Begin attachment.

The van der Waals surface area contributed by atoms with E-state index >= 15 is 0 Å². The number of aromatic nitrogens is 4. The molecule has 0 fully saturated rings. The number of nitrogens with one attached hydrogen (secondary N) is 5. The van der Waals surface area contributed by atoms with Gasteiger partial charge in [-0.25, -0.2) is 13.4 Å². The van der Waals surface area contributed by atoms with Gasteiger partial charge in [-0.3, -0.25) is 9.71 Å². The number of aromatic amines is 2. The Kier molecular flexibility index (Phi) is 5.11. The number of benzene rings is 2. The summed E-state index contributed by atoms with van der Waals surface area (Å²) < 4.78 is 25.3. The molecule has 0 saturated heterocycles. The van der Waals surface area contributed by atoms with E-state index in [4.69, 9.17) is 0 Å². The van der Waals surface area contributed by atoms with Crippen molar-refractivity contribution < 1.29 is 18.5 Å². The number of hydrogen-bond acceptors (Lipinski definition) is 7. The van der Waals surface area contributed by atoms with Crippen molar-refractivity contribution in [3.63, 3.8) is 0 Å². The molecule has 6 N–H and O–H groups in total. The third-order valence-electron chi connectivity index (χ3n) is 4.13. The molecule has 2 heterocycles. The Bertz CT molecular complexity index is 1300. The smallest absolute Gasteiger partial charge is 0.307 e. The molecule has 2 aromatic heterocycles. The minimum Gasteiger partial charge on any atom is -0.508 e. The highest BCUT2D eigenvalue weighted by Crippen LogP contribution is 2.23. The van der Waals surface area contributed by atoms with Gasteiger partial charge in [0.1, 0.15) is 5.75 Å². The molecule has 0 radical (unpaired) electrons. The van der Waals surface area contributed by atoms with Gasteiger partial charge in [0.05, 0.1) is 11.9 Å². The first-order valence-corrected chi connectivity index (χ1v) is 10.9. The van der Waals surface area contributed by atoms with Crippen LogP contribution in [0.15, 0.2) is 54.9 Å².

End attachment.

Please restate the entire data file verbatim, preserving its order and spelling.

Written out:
The van der Waals surface area contributed by atoms with E-state index >= 15 is 0 Å². The number of aromatic nitrogens is 4. The molecule has 0 fully saturated rings. The number of nitrogens with one attached hydrogen (secondary N) is 5. The van der Waals surface area contributed by atoms with Gasteiger partial charge in [-0.25, -0.2) is 13.4 Å². The van der Waals surface area contributed by atoms with Gasteiger partial charge in [-0.3, -0.25) is 9.71 Å². The number of aromatic amines is 2. The Kier molecular flexibility index (Phi) is 5.11. The number of benzene rings is 2. The summed E-state index contributed by atoms with van der Waals surface area (Å²) < 4.78 is 25.3. The molecule has 0 saturated heterocycles. The van der Waals surface area contributed by atoms with E-state index in [4.69, 9.17) is 0 Å². The van der Waals surface area contributed by atoms with Crippen molar-refractivity contribution < 1.29 is 18.5 Å². The number of hydrogen-bond acceptors (Lipinski definition) is 7. The van der Waals surface area contributed by atoms with Crippen molar-refractivity contribution in [3.63, 3.8) is 0 Å². The molecule has 6 N–H and O–H groups in total. The third-order valence-electron chi connectivity index (χ3n) is 4.13. The molecule has 2 heterocycles. The Bertz CT molecular complexity index is 1300. The smallest absolute Gasteiger partial charge is 0.307 e. The molecule has 2 aromatic heterocycles. The minimum Gasteiger partial charge on any atom is -0.508 e. The highest BCUT2D eigenvalue weighted by Crippen LogP contribution is 2.23. The van der Waals surface area contributed by atoms with Gasteiger partial charge in [0.1, 0.15) is 5.75 Å². The molecule has 0 radical (unpaired) electrons. The van der Waals surface area contributed by atoms with Gasteiger partial charge in [0.05, 0.1) is 11.9 Å². The first-order valence-corrected chi connectivity index (χ1v) is 10.9. The van der Waals surface area contributed by atoms with Crippen LogP contribution in [0.15, 0.2) is 54.9 Å².